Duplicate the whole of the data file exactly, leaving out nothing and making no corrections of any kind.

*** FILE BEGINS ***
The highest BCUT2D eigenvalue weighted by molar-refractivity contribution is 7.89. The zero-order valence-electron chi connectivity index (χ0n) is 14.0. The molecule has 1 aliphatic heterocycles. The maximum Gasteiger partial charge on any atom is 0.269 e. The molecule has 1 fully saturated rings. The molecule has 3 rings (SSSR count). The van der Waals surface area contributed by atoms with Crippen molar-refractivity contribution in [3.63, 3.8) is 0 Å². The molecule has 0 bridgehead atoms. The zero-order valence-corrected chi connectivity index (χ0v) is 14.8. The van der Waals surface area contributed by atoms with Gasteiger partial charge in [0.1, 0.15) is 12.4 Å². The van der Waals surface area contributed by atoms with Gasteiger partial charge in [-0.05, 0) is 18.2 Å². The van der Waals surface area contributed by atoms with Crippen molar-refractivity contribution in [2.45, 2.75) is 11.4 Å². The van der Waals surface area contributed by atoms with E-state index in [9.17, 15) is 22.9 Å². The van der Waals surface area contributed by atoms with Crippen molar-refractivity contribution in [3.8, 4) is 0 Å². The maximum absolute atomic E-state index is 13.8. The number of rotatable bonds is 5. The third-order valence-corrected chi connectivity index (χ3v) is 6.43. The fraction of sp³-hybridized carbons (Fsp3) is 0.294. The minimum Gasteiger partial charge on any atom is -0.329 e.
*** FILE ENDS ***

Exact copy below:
The highest BCUT2D eigenvalue weighted by molar-refractivity contribution is 7.89. The zero-order valence-electron chi connectivity index (χ0n) is 14.0. The molecule has 1 aliphatic heterocycles. The maximum Gasteiger partial charge on any atom is 0.269 e. The molecule has 1 fully saturated rings. The molecule has 3 rings (SSSR count). The van der Waals surface area contributed by atoms with Crippen molar-refractivity contribution in [3.63, 3.8) is 0 Å². The molecule has 0 bridgehead atoms. The zero-order valence-corrected chi connectivity index (χ0v) is 14.8. The van der Waals surface area contributed by atoms with Gasteiger partial charge in [0.1, 0.15) is 12.4 Å². The van der Waals surface area contributed by atoms with Gasteiger partial charge in [-0.05, 0) is 18.2 Å². The van der Waals surface area contributed by atoms with Crippen molar-refractivity contribution in [2.45, 2.75) is 11.4 Å². The van der Waals surface area contributed by atoms with E-state index in [9.17, 15) is 22.9 Å². The van der Waals surface area contributed by atoms with Crippen molar-refractivity contribution in [3.8, 4) is 0 Å². The maximum absolute atomic E-state index is 13.8. The number of rotatable bonds is 5. The third-order valence-corrected chi connectivity index (χ3v) is 6.43. The fraction of sp³-hybridized carbons (Fsp3) is 0.294. The minimum Gasteiger partial charge on any atom is -0.329 e.